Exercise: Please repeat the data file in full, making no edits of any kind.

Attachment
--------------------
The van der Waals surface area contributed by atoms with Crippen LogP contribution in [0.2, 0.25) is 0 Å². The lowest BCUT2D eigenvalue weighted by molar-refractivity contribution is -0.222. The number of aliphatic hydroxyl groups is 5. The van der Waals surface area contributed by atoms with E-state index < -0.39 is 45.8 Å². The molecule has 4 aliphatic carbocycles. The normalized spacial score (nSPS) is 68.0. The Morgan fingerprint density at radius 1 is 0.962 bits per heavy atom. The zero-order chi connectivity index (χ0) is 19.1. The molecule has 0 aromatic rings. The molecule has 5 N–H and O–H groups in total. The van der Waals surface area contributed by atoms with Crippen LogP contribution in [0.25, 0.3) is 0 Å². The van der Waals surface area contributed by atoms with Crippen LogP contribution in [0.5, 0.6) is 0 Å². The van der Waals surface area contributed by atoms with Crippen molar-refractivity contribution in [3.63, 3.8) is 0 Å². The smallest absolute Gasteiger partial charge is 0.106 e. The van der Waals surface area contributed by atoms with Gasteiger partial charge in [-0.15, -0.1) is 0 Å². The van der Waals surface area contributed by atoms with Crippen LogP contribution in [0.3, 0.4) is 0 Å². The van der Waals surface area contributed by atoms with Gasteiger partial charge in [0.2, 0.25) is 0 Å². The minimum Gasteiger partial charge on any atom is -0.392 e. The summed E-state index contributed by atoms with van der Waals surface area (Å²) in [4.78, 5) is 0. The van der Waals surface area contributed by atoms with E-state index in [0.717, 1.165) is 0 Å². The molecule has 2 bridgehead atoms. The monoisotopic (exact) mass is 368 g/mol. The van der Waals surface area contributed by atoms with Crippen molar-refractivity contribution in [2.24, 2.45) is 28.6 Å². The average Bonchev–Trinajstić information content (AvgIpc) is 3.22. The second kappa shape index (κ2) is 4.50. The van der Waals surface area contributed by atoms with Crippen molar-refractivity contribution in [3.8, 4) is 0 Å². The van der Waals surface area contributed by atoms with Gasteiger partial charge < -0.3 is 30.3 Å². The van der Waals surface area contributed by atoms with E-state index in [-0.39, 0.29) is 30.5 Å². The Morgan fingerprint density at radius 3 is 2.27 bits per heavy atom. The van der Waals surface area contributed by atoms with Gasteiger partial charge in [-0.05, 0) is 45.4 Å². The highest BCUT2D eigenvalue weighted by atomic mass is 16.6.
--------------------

The van der Waals surface area contributed by atoms with Crippen LogP contribution in [0.2, 0.25) is 0 Å². The lowest BCUT2D eigenvalue weighted by molar-refractivity contribution is -0.222. The number of aliphatic hydroxyl groups is 5. The van der Waals surface area contributed by atoms with E-state index < -0.39 is 45.8 Å². The molecule has 4 aliphatic carbocycles. The normalized spacial score (nSPS) is 68.0. The Morgan fingerprint density at radius 1 is 0.962 bits per heavy atom. The zero-order chi connectivity index (χ0) is 19.1. The molecule has 0 aromatic rings. The molecule has 5 N–H and O–H groups in total. The van der Waals surface area contributed by atoms with Crippen LogP contribution in [0.25, 0.3) is 0 Å². The van der Waals surface area contributed by atoms with Crippen LogP contribution in [0.5, 0.6) is 0 Å². The van der Waals surface area contributed by atoms with Crippen molar-refractivity contribution in [3.63, 3.8) is 0 Å². The smallest absolute Gasteiger partial charge is 0.106 e. The van der Waals surface area contributed by atoms with Gasteiger partial charge in [-0.15, -0.1) is 0 Å². The van der Waals surface area contributed by atoms with Crippen LogP contribution in [0.3, 0.4) is 0 Å². The van der Waals surface area contributed by atoms with Gasteiger partial charge in [0.2, 0.25) is 0 Å². The minimum Gasteiger partial charge on any atom is -0.392 e. The summed E-state index contributed by atoms with van der Waals surface area (Å²) in [4.78, 5) is 0. The van der Waals surface area contributed by atoms with E-state index in [0.717, 1.165) is 0 Å². The molecule has 2 bridgehead atoms. The monoisotopic (exact) mass is 368 g/mol. The van der Waals surface area contributed by atoms with Crippen molar-refractivity contribution in [2.24, 2.45) is 28.6 Å². The average Bonchev–Trinajstić information content (AvgIpc) is 3.22. The second kappa shape index (κ2) is 4.50. The van der Waals surface area contributed by atoms with Crippen molar-refractivity contribution in [3.8, 4) is 0 Å². The van der Waals surface area contributed by atoms with Gasteiger partial charge < -0.3 is 30.3 Å². The van der Waals surface area contributed by atoms with E-state index in [-0.39, 0.29) is 30.5 Å². The Morgan fingerprint density at radius 3 is 2.27 bits per heavy atom. The van der Waals surface area contributed by atoms with Gasteiger partial charge in [-0.05, 0) is 45.4 Å². The highest BCUT2D eigenvalue weighted by atomic mass is 16.6.